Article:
Eastbourne councillor David Elkin explained: “The shingle is an iconic part of Eastbourne.” And an LTA spokesman admitted: “We wanted to create a buzz and it appears that we’ve done so.”
Our team at EastbourneTennis.com have had to answer emails and texts asking whether the beach (pictured) is now sandy as they would holiday at the seaside resort rather than just turn up for the day.
Sharapova still yet to make debut | Russian beauty Maria Sharapova sensationally withdrew from the AEGON Classic at Edgbaston’s Priory Club, her usual haunt as a Wimbledon warm-up, with an illness sustained during her semi-final defeat at the French Open. Although the ex-Wimbledon champion has never played at Eastbourne, it was hoped that she may opt for a wildcard entry for Devonshire Park this year.
Venus’ star turn | Venus Williams will compete at Eastbourne for the first time since 1998. The 30-year-old (right) usually returns to her Florida base to prepare for Wimbledon after Roland Garros. But the five-time Wimbledon champion hasn’t played on the WTA Tour since the 2011 Australian Open, where she retired because of a hip injury in the third round.
She has signed up with her sister Serena to play in July’s World Team Tennis League in America, a nine-game event devised by ex-professional Billie Jean-King straight after playing Wimbledon.
Stosur sets goal | Sam Stosur, the 2010 French Open finalist, returns to Devonshire Park having reached the 2010 AEGON International semi-finals. The Australian fell to eventual shock champion Russian Ekaterina Makarova.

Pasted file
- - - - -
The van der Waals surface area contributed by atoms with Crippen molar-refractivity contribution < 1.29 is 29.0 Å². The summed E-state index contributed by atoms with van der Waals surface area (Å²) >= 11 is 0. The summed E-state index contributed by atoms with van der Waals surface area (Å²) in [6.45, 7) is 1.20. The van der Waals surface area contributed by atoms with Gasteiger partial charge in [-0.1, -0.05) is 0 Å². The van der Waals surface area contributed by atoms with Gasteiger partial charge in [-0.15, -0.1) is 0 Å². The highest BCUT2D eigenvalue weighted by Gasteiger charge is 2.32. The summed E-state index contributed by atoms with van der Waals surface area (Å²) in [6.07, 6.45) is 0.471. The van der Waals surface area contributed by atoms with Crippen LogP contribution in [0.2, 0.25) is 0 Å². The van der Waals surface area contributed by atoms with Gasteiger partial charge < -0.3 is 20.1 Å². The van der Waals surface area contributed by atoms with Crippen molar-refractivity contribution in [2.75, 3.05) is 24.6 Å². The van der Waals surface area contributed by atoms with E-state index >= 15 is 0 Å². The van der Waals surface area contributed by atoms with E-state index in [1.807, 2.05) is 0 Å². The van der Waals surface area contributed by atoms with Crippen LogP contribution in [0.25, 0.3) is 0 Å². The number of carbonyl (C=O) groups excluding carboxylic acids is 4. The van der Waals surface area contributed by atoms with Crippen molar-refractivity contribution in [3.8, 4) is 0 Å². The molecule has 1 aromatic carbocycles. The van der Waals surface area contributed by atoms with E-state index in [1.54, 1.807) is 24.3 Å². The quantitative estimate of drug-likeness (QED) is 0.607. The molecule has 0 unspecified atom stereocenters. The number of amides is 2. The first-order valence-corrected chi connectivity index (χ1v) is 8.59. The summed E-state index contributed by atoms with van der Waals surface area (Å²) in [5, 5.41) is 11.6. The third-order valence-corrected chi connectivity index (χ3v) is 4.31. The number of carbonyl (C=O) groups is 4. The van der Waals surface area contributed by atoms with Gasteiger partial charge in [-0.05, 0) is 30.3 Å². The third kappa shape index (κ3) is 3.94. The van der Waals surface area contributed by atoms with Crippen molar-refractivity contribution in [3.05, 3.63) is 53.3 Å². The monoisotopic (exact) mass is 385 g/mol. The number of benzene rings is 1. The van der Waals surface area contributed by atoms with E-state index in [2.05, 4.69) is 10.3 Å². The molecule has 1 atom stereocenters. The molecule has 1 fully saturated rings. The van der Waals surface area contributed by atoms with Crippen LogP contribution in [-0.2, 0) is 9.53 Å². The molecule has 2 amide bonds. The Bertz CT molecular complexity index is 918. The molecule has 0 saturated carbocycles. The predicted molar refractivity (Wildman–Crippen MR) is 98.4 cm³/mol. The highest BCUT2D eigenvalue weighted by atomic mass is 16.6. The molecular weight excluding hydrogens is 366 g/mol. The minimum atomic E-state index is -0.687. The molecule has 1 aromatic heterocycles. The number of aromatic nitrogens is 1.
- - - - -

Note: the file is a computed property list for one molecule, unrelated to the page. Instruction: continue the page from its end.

Stosur, a favourite at Eastbourne, said: I’m so excited to be returning to Eastbourne and I’m hopeful of going even further this year at Devonshire Park. Andrea Petkovic’s ranking ascension shows no signs of slowing down, as a month after she rose to a career-high No.15, she went up three more spots following her victory in Strasbourg.
Petrovic on the rise | Andreas Petrovic, who cracked the world’s top 25 at the start of this season, is edging ever closer to becoming the first German on the WTA Tour to become a top 10 hit since compatriot Anke Huber in October 2000.
Hingis returns | Former professional Martina Hingis, a five-time Grand Slam champion and a doubles winner at Eastbourne, is set to play in The Legends exhibition event at Devonshire Park on 12-13 June.
The ‘Swiss Miss’ will play in the singles on the opening Sunday and with Boris Becker in the mixed doubles on the Monday.
Hingis said: “I’ve got fond memories of the event as I won the 1999 doubles event with Anna Kournikova, so it’s a delight to be invited back to Eastbourne.”
Wozniacki skips Eastbourne | Caroline Wozniacki is a surprise not to be playing at Eastbourne 2011, having won so spectacularly in 2009. The great Dane and world no1 lacked her usual bite at Devonshire Park last year and will instead play in the UNICEF Open in the Netherlands.
However, rumours are rife that Wozniacki avoided Devonshire Park this year as she did not want to face her nemesis German ace Julia Goerges before Wimbledon. Wozniacki said: “I can’t wait to play the grass season again.”